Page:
I found it useful to see calendar reminders, texts (SMS) and calls (with Caller ID) when the smartphone was in my pocket (which it was not when I was walking) – but you cannot action them from the Charge 2, and that is fine as you need to spend a lot more to get that in a smartwatch. They were also a little hard to see, and the ability to select a slightly larger font would have been nice.

I found the guided breathing sessions amusing – I am sure someone will find it useful when reciting “Om mani pade hum” or another mantra.

I did not use the challenges and friend’s features – uber competitive millennials may.

As an office worker, I found it annoying to be told to move regularly – fortunately, you can switch that off.

Overall the app seemed very easy to use – walking/running showed steps, floors, kilometres, calories, and duration. I found it good to try to get into different zones – fat burn, cardio or peak.

If you were super focused on health, it would help you track calorie, hydration, food plans and more.

Heat rate is reasonably accurate (compared to others Ray has tested on me), but the app does not visually overlay heart rate on walking or exercise as the Microsoft Band 2 does – that’s suggestion!

If I had to rate it subjectively, I would say its everything you need in a no-nonsense fitness band, especially if you don’t need a GPS - I am going to hand the review back to Ray now.

Technical stuff

Fitbit is a fitness tracker, so it has a three-axis accelerometer (pedometer), altimeter (steps), continuous heart rate monitor, and a vibration motor.

The display is not touch – it took a while to realise that it uses vibration and the accelerometer. Once you realise that it is less of a fingerprint magnet as you don’t need to touch it.

While Jan says, it was automatic in tracking I found that it took around 15 minutes to pick up patterns. You can manually start recording if you need to be more precise.

Connected GPS is more a buzz word – you need the phone in your pocket, and it simply activates it.

The sleep analysis is a little light on – it will tell you that you have been asleep, awake and restless – other apps will tell you the difference between light sleep, motionless and deep sleep. Still, it’s a good record of the night before.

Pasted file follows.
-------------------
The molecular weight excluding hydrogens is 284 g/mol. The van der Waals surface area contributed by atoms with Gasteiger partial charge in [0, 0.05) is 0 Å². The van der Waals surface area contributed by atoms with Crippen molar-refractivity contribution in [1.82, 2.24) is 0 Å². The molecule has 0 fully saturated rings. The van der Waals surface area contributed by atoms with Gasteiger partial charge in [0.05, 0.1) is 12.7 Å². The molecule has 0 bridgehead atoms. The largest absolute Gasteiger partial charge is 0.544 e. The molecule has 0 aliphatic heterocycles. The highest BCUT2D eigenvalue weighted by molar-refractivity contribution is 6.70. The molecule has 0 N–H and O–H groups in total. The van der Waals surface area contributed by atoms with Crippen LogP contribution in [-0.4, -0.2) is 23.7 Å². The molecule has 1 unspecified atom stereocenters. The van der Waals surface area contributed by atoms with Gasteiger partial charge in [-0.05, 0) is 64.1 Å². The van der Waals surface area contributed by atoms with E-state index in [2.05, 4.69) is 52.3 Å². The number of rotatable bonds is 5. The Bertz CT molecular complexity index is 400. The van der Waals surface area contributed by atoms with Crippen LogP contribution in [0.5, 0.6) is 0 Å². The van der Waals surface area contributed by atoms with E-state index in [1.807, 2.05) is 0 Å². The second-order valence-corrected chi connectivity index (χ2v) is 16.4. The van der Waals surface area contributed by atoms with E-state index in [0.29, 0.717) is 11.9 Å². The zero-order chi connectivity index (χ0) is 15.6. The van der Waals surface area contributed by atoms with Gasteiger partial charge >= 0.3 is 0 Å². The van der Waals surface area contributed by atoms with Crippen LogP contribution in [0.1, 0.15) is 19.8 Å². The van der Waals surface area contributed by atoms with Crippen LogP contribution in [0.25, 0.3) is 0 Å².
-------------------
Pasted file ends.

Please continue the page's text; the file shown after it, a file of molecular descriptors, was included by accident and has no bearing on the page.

The app, even with any shortcomings is one of the best all round and gives the average user everything they need. Cardio fitness should impress.


It does a great job for a three-axis accelerometer device – much of that is due to the excellent app in the background. You will like the information it provides but on the caveat that you are not an athlete or a runner. This is a fitness band for the masses.

Its accuracy is average but no so much so that you could do better without spending twice as much. It needs to be worn 24/7 if you want to get the best out of it.

It is an improvement over the Charge HR which I am informed was one of the bestselling fitness bands.

I did a review on the Fitbit Surge here and that will give you a little more background on the app and the next device up the Fitbit ladder.

Price wise its on special at Office Works and Harvey Norman and Myer now under A$230.



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Ray Shaw

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Ray Shaw  has a passion for IT ever since building his first computer in 1980. He is a qualified journalist, hosted a consumer IT based radio program on ABC radio for 10 years, has developed world leading software for the events industry and is smart enough to no longer own a retail computer store!